Snegurochka: Background information when reading The Snow Child

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The Snow Child

A Novel

by Eowyn Ivey

The Snow Child by Eowyn Ivey X
The Snow Child by Eowyn Ivey
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  • First Published:
    Feb 2012, 400 pages
    Nov 2012, 416 pages

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Book Reviewed by:
Lucia Silva

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Beyond the Book:

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The Snow Child is based on a Russian fairy tale, Snegurochka. As told in the English versions (Arthur Ransome's "Little Daughter of the Snow," from Old Peter's Russian Tales and Andrew Lang's "Snowflake," from The Pink Fairy Book), a childless couple builds a girl out of the snow in a fit of playfulness, and she comes to life.

Snow Maiden Ivey's book more closely follows Ransome's version, which also plays a part in the novel. After Faina appears, Mabel recalls a fairytale that her father, a professor of literature, used to read to her from a Russian text. When she recovers the book, she returns to it again and again in both fear and hope, mining it for clues and answers to Faina's fate. If you don't want to find out what happens to Faina, don't read the fairy tales first - the novel reveals details of the fairytales at key points as Mabel discovers them, and the parallels are quite magical.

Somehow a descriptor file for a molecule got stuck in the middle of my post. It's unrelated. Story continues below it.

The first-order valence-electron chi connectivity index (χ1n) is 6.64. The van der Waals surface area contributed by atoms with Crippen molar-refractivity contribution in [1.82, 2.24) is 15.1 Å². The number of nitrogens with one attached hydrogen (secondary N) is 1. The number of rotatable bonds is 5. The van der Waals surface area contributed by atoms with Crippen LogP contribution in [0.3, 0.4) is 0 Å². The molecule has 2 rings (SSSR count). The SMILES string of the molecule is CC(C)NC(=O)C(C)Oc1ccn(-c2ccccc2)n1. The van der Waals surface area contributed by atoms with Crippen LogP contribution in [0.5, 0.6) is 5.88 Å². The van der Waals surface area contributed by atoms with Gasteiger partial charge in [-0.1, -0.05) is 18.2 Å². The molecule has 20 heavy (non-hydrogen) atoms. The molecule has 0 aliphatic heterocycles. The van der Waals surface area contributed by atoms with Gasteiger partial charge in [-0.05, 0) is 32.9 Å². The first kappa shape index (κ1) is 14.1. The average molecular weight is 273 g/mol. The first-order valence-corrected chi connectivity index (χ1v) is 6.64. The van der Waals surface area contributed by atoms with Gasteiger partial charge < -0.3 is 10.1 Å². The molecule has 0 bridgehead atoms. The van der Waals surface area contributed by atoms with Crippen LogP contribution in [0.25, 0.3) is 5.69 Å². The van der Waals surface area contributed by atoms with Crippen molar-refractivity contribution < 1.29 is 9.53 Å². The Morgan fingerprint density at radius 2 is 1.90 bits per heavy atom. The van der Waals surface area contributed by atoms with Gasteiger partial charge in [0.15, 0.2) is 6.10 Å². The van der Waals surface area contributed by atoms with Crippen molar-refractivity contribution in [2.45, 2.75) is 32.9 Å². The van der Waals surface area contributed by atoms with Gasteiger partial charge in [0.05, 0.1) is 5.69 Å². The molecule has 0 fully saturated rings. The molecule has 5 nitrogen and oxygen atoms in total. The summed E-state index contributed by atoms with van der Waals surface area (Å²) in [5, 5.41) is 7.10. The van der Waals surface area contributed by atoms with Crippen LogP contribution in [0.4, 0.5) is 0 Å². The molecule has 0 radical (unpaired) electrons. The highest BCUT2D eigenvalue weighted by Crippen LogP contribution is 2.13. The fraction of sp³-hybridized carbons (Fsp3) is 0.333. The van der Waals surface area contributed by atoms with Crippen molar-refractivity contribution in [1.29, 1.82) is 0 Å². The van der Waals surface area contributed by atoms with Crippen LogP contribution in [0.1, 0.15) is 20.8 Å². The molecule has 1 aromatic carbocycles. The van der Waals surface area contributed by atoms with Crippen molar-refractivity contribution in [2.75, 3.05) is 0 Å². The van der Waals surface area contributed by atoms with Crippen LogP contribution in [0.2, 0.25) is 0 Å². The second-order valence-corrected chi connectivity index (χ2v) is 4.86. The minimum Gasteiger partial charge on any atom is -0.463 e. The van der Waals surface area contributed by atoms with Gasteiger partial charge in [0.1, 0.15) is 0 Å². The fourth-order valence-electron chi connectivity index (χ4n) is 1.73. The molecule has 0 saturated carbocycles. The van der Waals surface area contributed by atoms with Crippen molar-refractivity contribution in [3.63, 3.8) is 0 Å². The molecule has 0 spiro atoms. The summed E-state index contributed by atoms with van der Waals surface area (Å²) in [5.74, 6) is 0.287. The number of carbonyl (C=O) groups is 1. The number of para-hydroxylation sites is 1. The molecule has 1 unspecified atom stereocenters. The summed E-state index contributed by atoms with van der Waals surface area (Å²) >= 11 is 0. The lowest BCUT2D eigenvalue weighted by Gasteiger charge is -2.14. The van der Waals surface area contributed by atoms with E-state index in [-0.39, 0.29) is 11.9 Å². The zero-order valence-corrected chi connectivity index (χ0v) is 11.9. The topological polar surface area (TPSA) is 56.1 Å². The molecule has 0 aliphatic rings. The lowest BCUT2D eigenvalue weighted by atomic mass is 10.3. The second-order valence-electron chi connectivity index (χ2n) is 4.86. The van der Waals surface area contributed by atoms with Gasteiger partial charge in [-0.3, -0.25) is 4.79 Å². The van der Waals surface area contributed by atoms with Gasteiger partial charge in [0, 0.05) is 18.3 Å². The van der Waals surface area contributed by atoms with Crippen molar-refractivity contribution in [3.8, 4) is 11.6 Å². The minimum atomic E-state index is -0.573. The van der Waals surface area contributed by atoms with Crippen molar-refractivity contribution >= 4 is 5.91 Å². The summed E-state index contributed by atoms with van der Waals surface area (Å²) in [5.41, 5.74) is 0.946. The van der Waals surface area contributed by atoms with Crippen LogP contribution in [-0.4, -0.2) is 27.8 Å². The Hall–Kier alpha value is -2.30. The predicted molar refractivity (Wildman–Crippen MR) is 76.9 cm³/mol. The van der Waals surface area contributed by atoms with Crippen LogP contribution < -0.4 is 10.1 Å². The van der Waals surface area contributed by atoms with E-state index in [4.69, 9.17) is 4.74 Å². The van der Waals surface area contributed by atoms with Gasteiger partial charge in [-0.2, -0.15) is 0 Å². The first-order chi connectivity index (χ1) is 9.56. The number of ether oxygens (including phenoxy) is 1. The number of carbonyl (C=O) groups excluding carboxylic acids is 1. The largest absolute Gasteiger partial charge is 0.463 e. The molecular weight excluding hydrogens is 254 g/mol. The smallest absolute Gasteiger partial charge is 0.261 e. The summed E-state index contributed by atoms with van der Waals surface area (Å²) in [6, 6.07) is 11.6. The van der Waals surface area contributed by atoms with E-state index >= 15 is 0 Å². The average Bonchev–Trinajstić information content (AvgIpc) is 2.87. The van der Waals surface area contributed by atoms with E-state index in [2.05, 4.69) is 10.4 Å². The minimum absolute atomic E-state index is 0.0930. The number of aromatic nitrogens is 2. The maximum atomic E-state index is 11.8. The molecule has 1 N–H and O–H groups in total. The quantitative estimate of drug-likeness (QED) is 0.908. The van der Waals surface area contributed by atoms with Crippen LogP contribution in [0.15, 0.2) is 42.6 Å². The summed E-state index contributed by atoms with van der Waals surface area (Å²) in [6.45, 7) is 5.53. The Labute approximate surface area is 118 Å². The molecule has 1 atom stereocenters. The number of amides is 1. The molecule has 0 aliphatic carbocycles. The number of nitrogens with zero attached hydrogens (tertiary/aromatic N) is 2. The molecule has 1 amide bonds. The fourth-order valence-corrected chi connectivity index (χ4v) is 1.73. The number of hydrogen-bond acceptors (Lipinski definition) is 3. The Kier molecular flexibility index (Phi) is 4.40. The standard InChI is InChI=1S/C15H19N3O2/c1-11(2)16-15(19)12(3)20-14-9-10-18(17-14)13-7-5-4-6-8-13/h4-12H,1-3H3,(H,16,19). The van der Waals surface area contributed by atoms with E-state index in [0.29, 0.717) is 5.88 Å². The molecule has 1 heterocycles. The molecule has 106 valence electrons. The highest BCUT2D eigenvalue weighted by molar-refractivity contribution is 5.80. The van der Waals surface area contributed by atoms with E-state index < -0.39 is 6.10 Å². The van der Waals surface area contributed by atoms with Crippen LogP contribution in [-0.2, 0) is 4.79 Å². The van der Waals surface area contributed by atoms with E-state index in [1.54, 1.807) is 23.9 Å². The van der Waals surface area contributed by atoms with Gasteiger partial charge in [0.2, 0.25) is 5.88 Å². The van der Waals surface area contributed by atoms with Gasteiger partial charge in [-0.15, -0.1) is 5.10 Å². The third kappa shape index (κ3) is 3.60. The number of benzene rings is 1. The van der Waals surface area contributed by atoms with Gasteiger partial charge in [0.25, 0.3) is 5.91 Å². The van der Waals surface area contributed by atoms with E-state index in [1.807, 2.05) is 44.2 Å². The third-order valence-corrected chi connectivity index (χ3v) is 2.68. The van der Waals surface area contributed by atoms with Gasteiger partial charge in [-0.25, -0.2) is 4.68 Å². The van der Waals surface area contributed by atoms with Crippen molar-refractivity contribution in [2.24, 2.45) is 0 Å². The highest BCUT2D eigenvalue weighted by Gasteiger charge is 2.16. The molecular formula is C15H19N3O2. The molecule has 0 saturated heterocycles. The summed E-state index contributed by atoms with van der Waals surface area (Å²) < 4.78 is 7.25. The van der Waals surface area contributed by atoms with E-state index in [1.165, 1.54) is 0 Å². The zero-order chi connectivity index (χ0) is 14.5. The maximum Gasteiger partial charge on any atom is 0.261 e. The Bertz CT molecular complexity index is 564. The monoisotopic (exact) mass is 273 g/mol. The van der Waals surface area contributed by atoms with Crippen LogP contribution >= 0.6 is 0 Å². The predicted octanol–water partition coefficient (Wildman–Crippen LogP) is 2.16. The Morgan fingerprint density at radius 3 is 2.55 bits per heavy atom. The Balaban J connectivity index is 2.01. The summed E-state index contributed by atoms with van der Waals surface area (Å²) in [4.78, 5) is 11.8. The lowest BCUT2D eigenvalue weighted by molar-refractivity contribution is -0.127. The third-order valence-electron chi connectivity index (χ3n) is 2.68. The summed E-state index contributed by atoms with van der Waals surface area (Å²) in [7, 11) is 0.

The original Russian version of Snegurochka inspired a play by Ostrovsky in 1873, with music by Tchaikovsky. The play in turn inspired many works, including: a ballet by Petipa for the Imperial Ballet that premiered in 1879, an opera by Rimsky-Korsakov (1881), an animated film (1952) and a live-action film (1969). In Otrovsky's play, which also served as inspiration for Ivey's novel, Snegurochka is the daughter of the Frost and the Spring, and her fate hinges on her desire to experience mortal love.

In modern incarnations, Snegurochka appears as a companion to Father Frost (the Russian Santa Claus), and is a key figure in Russian New Year's celebrations. Little girls often dress up as Snegurochka in blue and silver wintry costumes for the season's festivals and plays.

Click on the video below to hear Russian soprano Valeria Barsova (1892-1967) sing from the prologue of Rimsky-Korsakoff's "Snegurochka".

Snow Maiden painted by Viktor Vasnetsov (1899)

Article by Lucia Silva

This article was originally published in February 2012, and has been updated for the November 2012 paperback release. Click here to go to this issue.

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